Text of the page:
Saturday, February 19, 2011

Mazel Tov to Lorca Cohen, Rufus Wainwright, and Deputy Dad Jorn Weisbrodt on the birth of their daughter Viva Katherine Waiwright Cohen!

photograph of Lorca Cohen, new parent, and Martha Wainwright, new aunt, is from here
Who says I'm anti-dad? I'm all for gay men being able to raise children. (And lesbian women too!)

Congratulations to the man I once wanted to marry: Rufus Wainwright. Alas, he's taken--and busier now than ever. I'm only sorry his mum, Kate McGarrigle, didn't live long enough to get to meet the little girl. But, maybe, on some other plane of existence, she has and is getting to know her granddaughter. At least she'll have a wonderful Aunt Martha to know on this plane of existence. Years ago I saw both sibs perform together in Montreal and they were each fantastic.

I once called out Tim Wise for promoting the idea--and reality, no doubt--that his daughters are 'beautiful'. (He got quite pissy about it.) This word 'beautiful' MUST be used to describe girls. It MUST. It's a social law as entrenched and intransigent as any. To NOT call a girl baby 'beautiful' is to insult her and parent(s). This imperative doesn't exist for boy-babies; they can be cute, or "daddy's little bruiser" or whatever. Not 'pretty', maybe. But they can be beautiful too. They just don't HAVE to be. This is not just sexist and heterosexist. It is discriminatory on many levels, often functionally racist and classist, as only people with a collection of privileges tend to be identified as 'beautiful' once grown up. It's most often blond white thin young women who society-at-large assumes are heterosexual.It is part of what instills in girls a sense that their value is their physical appearance--whether or not it is pleasing to others, particularly to men who hold the most power to name beauty and punish those who aren't seen as beautiful. Of course women named beautiful by men are also abused by men. There is no socially safe option for girls and women.

This repetitive, ubiquitous, compulsory calling of girls 'beautiful' is done in a society in which girls, increasingly younger and younger ones, are trafficked and sexualised for men's entertainment and predation. Hopefully Lorca Cohen, Rufus, and Deputy Dad Jorn can keep those predatory het men away from their girl-child. Please note how emphatically the term 'beautiful' makes an appearance in the announcement below.

I pray that Viva Katherine Wainwright Cohen, and all newborn girls, and all little girls will a know a life free of het men's intimate abuses. Tragically, no one will be able to avoid the institutional abuses.

On a cheerier note, how wonderful that Viva gets her mother's last name! That's a nice matrilineal touch. Far too little of that going on in my family and life experience. But maybe this'll catch on in the white Christian patriarchal West. This ethnically Jewish child is of Canadian, Lithuanian, and Polish heritage; and, specifically, she is a Cohen/Kohen. For those who don't know what that means, please see *here*.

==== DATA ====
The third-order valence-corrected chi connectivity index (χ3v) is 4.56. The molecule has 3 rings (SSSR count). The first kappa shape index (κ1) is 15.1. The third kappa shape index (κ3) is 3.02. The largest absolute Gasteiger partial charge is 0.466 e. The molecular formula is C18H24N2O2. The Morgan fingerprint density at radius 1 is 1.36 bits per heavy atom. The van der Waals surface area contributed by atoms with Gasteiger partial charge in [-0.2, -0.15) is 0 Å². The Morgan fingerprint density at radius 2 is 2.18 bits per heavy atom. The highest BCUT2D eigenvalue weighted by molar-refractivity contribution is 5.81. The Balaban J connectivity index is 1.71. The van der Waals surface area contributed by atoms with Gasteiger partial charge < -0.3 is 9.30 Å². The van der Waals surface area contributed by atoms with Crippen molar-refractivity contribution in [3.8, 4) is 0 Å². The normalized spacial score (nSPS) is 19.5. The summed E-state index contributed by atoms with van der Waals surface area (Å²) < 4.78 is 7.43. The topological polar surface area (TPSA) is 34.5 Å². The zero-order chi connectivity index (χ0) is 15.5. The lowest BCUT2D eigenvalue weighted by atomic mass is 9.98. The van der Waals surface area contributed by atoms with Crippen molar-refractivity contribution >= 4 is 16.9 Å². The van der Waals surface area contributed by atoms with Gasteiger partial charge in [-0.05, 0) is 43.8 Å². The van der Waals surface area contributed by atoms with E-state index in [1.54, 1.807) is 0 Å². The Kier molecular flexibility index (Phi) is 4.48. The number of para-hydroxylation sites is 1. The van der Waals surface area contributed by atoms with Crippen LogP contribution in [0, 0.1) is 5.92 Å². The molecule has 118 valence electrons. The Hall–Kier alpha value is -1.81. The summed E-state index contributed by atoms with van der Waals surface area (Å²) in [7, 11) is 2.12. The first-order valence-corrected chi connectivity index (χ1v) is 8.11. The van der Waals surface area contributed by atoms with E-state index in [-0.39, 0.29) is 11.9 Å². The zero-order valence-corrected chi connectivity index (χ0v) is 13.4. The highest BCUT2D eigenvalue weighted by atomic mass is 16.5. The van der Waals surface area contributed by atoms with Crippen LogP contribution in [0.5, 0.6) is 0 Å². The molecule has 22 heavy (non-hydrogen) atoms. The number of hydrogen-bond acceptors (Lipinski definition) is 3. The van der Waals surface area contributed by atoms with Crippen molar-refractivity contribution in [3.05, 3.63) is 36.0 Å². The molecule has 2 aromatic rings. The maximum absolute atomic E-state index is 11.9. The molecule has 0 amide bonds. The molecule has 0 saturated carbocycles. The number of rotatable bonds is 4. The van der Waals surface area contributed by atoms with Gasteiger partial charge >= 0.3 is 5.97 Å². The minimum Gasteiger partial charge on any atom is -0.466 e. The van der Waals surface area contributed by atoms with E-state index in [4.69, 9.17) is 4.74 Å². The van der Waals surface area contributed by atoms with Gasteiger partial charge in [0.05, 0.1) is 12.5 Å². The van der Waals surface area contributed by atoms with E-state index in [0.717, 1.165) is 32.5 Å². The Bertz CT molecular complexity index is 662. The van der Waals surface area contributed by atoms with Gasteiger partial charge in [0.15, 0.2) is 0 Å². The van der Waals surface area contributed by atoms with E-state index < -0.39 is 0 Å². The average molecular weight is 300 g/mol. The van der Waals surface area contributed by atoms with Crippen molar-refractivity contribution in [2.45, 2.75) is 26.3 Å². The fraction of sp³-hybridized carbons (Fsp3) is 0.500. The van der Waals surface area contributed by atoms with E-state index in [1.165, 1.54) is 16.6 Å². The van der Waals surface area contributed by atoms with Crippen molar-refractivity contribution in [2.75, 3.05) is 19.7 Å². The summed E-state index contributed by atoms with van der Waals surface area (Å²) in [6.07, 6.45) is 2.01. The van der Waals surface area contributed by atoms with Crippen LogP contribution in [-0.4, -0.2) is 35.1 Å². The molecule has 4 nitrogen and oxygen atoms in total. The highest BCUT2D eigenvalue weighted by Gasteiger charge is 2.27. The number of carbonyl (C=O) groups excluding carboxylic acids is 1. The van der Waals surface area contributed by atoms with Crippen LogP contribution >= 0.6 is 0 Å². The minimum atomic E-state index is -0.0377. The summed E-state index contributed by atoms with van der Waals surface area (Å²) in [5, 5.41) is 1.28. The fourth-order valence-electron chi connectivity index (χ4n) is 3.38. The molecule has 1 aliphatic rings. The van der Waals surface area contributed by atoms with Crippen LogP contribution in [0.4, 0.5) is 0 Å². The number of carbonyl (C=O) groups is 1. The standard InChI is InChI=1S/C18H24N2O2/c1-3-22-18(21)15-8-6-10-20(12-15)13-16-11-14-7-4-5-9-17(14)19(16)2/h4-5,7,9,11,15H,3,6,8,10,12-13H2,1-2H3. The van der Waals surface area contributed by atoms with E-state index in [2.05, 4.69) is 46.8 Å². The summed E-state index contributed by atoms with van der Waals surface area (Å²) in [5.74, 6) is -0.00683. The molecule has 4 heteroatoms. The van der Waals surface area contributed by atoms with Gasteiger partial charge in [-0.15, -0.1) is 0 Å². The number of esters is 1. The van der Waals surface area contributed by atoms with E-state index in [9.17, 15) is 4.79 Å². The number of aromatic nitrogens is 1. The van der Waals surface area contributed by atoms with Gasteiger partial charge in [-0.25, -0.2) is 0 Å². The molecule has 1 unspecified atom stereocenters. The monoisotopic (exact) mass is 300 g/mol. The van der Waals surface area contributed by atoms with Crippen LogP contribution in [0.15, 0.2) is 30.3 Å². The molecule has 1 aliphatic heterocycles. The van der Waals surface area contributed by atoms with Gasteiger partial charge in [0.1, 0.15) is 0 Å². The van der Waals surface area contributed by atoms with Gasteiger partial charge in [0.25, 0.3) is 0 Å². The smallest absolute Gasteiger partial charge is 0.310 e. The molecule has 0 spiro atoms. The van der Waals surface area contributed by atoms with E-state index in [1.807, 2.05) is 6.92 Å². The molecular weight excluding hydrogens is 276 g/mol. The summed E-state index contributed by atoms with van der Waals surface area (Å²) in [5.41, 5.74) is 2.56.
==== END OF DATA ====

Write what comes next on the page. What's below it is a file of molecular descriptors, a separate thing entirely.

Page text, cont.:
My blessings and best wishes to the new family. Mazel Tov!!

[Source website for what follows is, *here*.]

Rufus Wainwright Welcomes Daughter Viva Katherine Wainwright Cohen

Like Elton John and Neil Patrick Harris before him, Rufus Wainwright managed to sneak his new fatherhood beneath your prying eyes. The singer announced on his website that he and partner Jorn Weisbrodt are the proud new fathers of daughter Viva Katherine Wainwright Cohen, born Feb. 2. "The little angel is evidently healthy, presumably happy and certainly very very beautiful," the note reads. "Daddy #1 would like to offer everyone a digital cigar and welcome the little lady in with a French phrase from his favorite folk song, A La Claire Fontaine : 'Il y a longtemps que je t'aime, jamais je ne t'oublierai.'"

A reader relays that Rufus actually dedicated a song to Viva at his sister's concert last Friday while appearing on stage with Martha, who was performing an Edith Piaf collection, though he didn't mention at the time who this Viva person was. And the fourth name Cohen? That would belong to Lorca Cohen, who carried Viva and is the daughter of Leonard.


Dark Daughta said... were in love with rufus wainright? ;) i can't stand the whole "beautiful" thing. not even for adult females. it's so...strangling. i like to assign all sorts of pretty, beautiful, lovely names to boys and men, not as a way to sexualize (boys) but as a way to re-assign to them what patriarchy has stuffed down the throats of us wimmin. my son is always my lovely, my beauty, my pretty. both of my children have my last name and the other names i alone gave them. funny how we're still encountering people who want to prioritize their father's biological relationship to them over mine by attempting to utilize his last name in conjunction with theirs. i think the habit is passing, though, as it's mostly older people who tend to do this. i'm thinking of writing something about having children - a girl and a boy. i want to talk about humaaans who are political who hate children themselves, rather than hating the capitalist, white dominating, patriarchal, monogamist, heterosexist regime that compulsorily imposes child bearing and child rearing and child nurturing on wimmin regardless of what they need or want or envision for themselves, their relationships, their lives. hating those interlocking systems is really different than hating children. we were all children. we all grew from egg to babe to child to teen to adult. hating children is like hating ourselves. hating children is different than not wanting to be an incubator, cow or brood hen. rufus wainright?